In the book, Chaz, 42, talks openly about the life-altering decision he made to undergo the knife and change physically from a woman to a man, capturing the day-to-day momentum of his life as his body changes.
He also describes the suprising reaction of his famous mother, Cher, and the emotional toll his gender surgery had on his whole family, including himself.
The last image you might have of me is from about ten plus years ago when I was working as a gay and lesbian activist. At that time, I was also writing books (first Family Outing and next End of Innocence). Then I more or less disappeared.
In my first book, Family Outing, I described the events that led to a life-changing moment when I discovered that I was attracted to girls instead of boys, and drew the logical conclusion that I was a lesbian. Family Outing also included my mom's side of the story, how she'd had intuitive hunches since I was very young that I might not grow up to be just like her and that I might, indeed, be gay. In that way, Family Outing was also a coming out guide; I felt compelled to share my story—not to shock people with a tell-all memoir but rather to reach out to other gay people and their families who were trying to overcome the many challenges of coming out, hoping that they might benefit from my struggle and experience.
Just as I was finishing Family Outing, my dad died in a freak skiing accident. I pulled myself together for a couple of years, began writing End of Innocence, which was my attempt to make sense of my early music career, its precipitous demise, and my passionate relationship with an older woman. Tragically, Joan died of cancer, after less than two years of powerful love and intense involvement.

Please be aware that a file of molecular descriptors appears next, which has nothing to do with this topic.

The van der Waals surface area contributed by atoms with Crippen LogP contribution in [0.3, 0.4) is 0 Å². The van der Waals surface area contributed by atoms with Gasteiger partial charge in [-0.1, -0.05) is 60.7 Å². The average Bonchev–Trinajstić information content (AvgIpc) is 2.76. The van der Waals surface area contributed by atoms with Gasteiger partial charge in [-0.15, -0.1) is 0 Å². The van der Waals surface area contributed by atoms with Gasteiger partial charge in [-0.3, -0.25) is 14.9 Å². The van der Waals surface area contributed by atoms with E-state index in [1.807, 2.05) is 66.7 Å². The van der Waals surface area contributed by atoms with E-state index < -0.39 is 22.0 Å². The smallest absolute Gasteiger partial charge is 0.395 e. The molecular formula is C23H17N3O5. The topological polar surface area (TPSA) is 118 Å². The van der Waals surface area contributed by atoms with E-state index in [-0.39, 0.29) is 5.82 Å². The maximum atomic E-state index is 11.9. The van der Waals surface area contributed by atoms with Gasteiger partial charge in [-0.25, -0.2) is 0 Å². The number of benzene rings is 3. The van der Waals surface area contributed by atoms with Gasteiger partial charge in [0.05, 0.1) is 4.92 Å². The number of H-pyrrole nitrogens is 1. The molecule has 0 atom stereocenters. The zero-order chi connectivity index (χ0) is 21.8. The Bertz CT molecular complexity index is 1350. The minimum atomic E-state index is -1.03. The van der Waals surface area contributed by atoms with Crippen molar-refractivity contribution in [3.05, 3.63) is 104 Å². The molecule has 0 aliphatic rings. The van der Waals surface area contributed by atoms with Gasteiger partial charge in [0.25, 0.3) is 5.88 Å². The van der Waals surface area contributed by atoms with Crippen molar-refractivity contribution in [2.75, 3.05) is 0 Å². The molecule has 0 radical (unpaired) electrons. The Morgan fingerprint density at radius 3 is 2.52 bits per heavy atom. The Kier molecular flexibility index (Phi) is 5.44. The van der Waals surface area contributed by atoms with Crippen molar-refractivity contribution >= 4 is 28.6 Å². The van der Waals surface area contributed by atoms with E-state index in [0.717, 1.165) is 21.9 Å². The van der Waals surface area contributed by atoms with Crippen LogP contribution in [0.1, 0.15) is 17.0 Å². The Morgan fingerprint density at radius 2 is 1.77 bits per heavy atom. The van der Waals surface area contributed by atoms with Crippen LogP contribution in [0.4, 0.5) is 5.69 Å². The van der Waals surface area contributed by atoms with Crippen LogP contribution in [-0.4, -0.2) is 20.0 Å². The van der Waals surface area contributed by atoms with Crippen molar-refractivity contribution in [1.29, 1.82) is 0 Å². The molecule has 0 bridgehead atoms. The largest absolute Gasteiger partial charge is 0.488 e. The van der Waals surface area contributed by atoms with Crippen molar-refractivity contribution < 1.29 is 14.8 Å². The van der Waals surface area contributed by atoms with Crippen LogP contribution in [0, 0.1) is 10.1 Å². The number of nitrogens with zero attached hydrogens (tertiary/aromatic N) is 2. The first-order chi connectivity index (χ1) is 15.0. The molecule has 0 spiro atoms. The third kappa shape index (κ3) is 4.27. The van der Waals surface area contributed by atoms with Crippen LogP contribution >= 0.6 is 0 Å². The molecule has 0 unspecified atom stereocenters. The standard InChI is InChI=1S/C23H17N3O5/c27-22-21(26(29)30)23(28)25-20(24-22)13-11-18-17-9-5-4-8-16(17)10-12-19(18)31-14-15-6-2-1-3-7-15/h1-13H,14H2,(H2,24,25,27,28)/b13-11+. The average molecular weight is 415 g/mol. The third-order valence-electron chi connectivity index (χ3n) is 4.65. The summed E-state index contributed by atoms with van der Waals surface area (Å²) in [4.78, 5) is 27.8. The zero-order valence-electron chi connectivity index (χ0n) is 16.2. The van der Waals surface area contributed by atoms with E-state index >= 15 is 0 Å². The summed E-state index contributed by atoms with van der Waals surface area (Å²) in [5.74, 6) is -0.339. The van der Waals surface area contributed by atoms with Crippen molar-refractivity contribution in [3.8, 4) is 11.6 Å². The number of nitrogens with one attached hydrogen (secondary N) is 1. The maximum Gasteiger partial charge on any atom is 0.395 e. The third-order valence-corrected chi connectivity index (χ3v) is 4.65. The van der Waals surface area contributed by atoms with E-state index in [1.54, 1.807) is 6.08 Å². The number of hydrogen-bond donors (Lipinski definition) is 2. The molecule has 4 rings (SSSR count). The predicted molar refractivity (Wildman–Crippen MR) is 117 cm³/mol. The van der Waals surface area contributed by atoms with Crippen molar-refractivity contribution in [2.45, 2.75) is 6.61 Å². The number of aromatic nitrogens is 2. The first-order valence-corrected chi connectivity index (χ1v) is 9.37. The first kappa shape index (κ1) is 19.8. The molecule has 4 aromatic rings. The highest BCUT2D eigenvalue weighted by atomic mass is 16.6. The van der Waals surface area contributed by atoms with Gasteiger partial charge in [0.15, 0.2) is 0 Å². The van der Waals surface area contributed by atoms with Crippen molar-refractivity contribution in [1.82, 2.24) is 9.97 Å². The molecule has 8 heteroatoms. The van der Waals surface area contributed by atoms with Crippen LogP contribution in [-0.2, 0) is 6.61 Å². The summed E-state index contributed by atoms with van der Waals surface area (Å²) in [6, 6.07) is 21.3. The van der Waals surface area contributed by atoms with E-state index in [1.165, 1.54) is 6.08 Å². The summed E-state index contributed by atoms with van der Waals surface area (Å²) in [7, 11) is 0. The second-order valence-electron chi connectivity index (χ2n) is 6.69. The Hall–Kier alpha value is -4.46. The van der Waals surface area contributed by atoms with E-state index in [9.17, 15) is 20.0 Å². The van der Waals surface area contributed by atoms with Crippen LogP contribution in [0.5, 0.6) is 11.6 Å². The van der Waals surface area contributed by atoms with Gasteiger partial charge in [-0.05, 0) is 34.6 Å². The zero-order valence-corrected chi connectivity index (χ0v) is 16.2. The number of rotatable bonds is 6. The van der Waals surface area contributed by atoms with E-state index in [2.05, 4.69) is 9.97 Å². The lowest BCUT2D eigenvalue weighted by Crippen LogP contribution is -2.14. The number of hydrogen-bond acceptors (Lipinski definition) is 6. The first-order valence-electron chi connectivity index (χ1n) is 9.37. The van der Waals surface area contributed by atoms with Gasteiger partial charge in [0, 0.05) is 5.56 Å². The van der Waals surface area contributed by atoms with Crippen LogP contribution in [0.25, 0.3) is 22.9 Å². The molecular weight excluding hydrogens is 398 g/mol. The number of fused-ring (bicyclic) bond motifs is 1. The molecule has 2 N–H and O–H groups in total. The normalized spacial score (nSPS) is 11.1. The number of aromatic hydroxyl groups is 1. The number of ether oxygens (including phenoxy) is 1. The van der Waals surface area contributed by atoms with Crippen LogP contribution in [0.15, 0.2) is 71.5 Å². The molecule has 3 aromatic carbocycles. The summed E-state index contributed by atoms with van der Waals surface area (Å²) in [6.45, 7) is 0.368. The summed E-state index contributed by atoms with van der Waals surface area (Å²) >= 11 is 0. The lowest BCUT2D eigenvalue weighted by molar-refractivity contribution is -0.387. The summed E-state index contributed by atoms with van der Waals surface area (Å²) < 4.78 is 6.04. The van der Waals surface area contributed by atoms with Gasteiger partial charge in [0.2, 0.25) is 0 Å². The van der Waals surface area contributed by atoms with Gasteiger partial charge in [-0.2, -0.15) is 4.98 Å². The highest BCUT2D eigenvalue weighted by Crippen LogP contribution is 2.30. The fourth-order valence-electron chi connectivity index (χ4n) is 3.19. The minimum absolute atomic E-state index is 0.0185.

These personal losses triggered a gradual but extreme down¬ward spiral in my life that ultimately led me to develop an addic¬tion to prescription painkillers—the only way I found at the time to take the edge o? the searing pain inside of me. Though it was a slow progression over many years, my addiction to pre¬scription opiates made it impossible to continue working, and, in fact, I barely made it through writing End of Innocence. My books were heartfelt attempts to give something back to the world and offer something of value to people who might have related to my experiences—coming out, struggling to define a career, or caring for or losing a loved one. As with any project I take on or job I do, I gave all I had to those two books, or as much as I had at the time.
But when I disappeared, drugs and grief were not the only reasons.
The truth is that something very deep inside of me was slowly coming to the surface. Through the pain and sorrow of the loss of both Joan and then my dad; through the frustration and dis¬appointment of my failed music career; through the haze of my dependence on prescription drugs, I began to realize a truth about myself that was so frightening that I became completely paralyzed. In turn, I became so disgusted with my inability to stand up for myself that I retreated further into drugs and the smallest circle of friends and family I could manage.